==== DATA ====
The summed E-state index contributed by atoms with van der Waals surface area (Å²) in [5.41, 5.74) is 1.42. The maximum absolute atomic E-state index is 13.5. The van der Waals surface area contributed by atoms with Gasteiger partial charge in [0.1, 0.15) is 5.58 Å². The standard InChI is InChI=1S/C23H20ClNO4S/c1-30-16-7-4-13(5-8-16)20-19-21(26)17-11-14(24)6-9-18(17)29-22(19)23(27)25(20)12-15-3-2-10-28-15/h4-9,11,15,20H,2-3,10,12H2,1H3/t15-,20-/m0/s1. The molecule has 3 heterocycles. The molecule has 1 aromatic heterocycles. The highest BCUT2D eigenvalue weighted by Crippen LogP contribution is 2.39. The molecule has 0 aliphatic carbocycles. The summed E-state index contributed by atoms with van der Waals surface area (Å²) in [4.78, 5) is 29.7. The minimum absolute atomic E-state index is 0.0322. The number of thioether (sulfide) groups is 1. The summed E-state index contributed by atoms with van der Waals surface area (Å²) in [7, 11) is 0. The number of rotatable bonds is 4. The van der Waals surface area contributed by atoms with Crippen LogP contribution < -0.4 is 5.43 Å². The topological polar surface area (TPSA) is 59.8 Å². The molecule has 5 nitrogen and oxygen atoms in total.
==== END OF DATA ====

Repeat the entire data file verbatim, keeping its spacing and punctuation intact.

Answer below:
The summed E-state index contributed by atoms with van der Waals surface area (Å²) in [5.41, 5.74) is 1.42. The maximum absolute atomic E-state index is 13.5. The van der Waals surface area contributed by atoms with Gasteiger partial charge in [0.1, 0.15) is 5.58 Å². The standard InChI is InChI=1S/C23H20ClNO4S/c1-30-16-7-4-13(5-8-16)20-19-21(26)17-11-14(24)6-9-18(17)29-22(19)23(27)25(20)12-15-3-2-10-28-15/h4-9,11,15,20H,2-3,10,12H2,1H3/t15-,20-/m0/s1. The molecule has 3 heterocycles. The molecule has 1 aromatic heterocycles. The highest BCUT2D eigenvalue weighted by Crippen LogP contribution is 2.39. The molecule has 0 aliphatic carbocycles. The summed E-state index contributed by atoms with van der Waals surface area (Å²) in [4.78, 5) is 29.7. The minimum absolute atomic E-state index is 0.0322. The number of thioether (sulfide) groups is 1. The summed E-state index contributed by atoms with van der Waals surface area (Å²) in [7, 11) is 0. The number of rotatable bonds is 4. The van der Waals surface area contributed by atoms with Crippen LogP contribution < -0.4 is 5.43 Å². The topological polar surface area (TPSA) is 59.8 Å². The molecule has 5 nitrogen and oxygen atoms in total.